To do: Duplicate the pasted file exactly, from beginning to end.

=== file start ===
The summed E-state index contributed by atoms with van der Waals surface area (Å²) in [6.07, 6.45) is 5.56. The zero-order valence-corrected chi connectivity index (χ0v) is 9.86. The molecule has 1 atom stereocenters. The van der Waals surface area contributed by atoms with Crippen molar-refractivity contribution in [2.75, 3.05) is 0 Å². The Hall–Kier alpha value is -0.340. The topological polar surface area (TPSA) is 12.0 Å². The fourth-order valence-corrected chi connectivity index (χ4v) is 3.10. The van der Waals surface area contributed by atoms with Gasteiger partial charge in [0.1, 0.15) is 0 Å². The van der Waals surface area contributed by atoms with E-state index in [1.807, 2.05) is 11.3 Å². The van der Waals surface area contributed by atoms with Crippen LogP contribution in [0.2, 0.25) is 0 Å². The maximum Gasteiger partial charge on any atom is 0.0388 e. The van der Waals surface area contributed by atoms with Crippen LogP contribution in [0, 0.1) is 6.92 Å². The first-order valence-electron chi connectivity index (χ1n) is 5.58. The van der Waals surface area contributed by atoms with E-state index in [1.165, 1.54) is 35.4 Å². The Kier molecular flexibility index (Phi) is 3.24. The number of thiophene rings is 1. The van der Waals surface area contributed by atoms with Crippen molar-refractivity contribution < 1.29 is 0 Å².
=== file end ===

The summed E-state index contributed by atoms with van der Waals surface area (Å²) in [6.07, 6.45) is 5.56. The zero-order valence-corrected chi connectivity index (χ0v) is 9.86. The molecule has 1 atom stereocenters. The van der Waals surface area contributed by atoms with Crippen molar-refractivity contribution in [2.75, 3.05) is 0 Å². The Hall–Kier alpha value is -0.340. The topological polar surface area (TPSA) is 12.0 Å². The fourth-order valence-corrected chi connectivity index (χ4v) is 3.10. The van der Waals surface area contributed by atoms with Gasteiger partial charge in [0.1, 0.15) is 0 Å². The van der Waals surface area contributed by atoms with E-state index in [1.807, 2.05) is 11.3 Å². The van der Waals surface area contributed by atoms with Crippen LogP contribution in [0.2, 0.25) is 0 Å². The maximum Gasteiger partial charge on any atom is 0.0388 e. The van der Waals surface area contributed by atoms with Crippen LogP contribution in [0, 0.1) is 6.92 Å². The first-order valence-electron chi connectivity index (χ1n) is 5.58. The van der Waals surface area contributed by atoms with E-state index in [1.165, 1.54) is 35.4 Å². The Kier molecular flexibility index (Phi) is 3.24. The number of thiophene rings is 1. The van der Waals surface area contributed by atoms with Crippen molar-refractivity contribution < 1.29 is 0 Å².